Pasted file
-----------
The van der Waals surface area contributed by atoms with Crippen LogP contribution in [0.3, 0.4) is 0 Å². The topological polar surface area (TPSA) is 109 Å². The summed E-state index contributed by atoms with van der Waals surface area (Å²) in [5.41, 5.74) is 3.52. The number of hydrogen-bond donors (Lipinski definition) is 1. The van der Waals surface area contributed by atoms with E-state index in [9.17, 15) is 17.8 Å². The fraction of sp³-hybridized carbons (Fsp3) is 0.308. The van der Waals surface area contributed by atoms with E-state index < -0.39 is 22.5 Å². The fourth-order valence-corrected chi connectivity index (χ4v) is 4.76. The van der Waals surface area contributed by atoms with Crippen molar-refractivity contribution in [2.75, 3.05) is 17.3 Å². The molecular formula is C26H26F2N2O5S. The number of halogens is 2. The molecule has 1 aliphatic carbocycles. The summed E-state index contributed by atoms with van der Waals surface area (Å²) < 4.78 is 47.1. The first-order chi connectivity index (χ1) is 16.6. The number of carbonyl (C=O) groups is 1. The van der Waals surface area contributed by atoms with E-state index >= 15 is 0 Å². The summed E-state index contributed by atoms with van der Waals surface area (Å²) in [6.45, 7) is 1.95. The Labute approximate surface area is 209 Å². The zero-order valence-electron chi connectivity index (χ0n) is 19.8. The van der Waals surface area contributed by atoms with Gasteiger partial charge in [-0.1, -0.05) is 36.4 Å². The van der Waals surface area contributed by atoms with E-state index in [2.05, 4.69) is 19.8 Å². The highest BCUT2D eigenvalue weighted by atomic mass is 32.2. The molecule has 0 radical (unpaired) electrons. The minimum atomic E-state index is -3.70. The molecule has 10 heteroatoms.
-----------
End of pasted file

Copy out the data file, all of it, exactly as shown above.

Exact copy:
The van der Waals surface area contributed by atoms with Crippen LogP contribution in [0.3, 0.4) is 0 Å². The topological polar surface area (TPSA) is 109 Å². The summed E-state index contributed by atoms with van der Waals surface area (Å²) in [5.41, 5.74) is 3.52. The number of hydrogen-bond donors (Lipinski definition) is 1. The van der Waals surface area contributed by atoms with E-state index in [9.17, 15) is 17.8 Å². The fraction of sp³-hybridized carbons (Fsp3) is 0.308. The van der Waals surface area contributed by atoms with E-state index < -0.39 is 22.5 Å². The fourth-order valence-corrected chi connectivity index (χ4v) is 4.76. The van der Waals surface area contributed by atoms with Crippen molar-refractivity contribution in [2.75, 3.05) is 17.3 Å². The molecular formula is C26H26F2N2O5S. The number of halogens is 2. The molecule has 1 aliphatic carbocycles. The summed E-state index contributed by atoms with van der Waals surface area (Å²) < 4.78 is 47.1. The first-order chi connectivity index (χ1) is 16.6. The number of carbonyl (C=O) groups is 1. The van der Waals surface area contributed by atoms with E-state index >= 15 is 0 Å². The summed E-state index contributed by atoms with van der Waals surface area (Å²) in [6.45, 7) is 1.95. The Labute approximate surface area is 209 Å². The zero-order valence-electron chi connectivity index (χ0n) is 19.8. The van der Waals surface area contributed by atoms with Gasteiger partial charge in [-0.1, -0.05) is 36.4 Å². The van der Waals surface area contributed by atoms with E-state index in [2.05, 4.69) is 19.8 Å². The highest BCUT2D eigenvalue weighted by atomic mass is 32.2. The molecule has 0 radical (unpaired) electrons. The minimum atomic E-state index is -3.70. The molecule has 10 heteroatoms.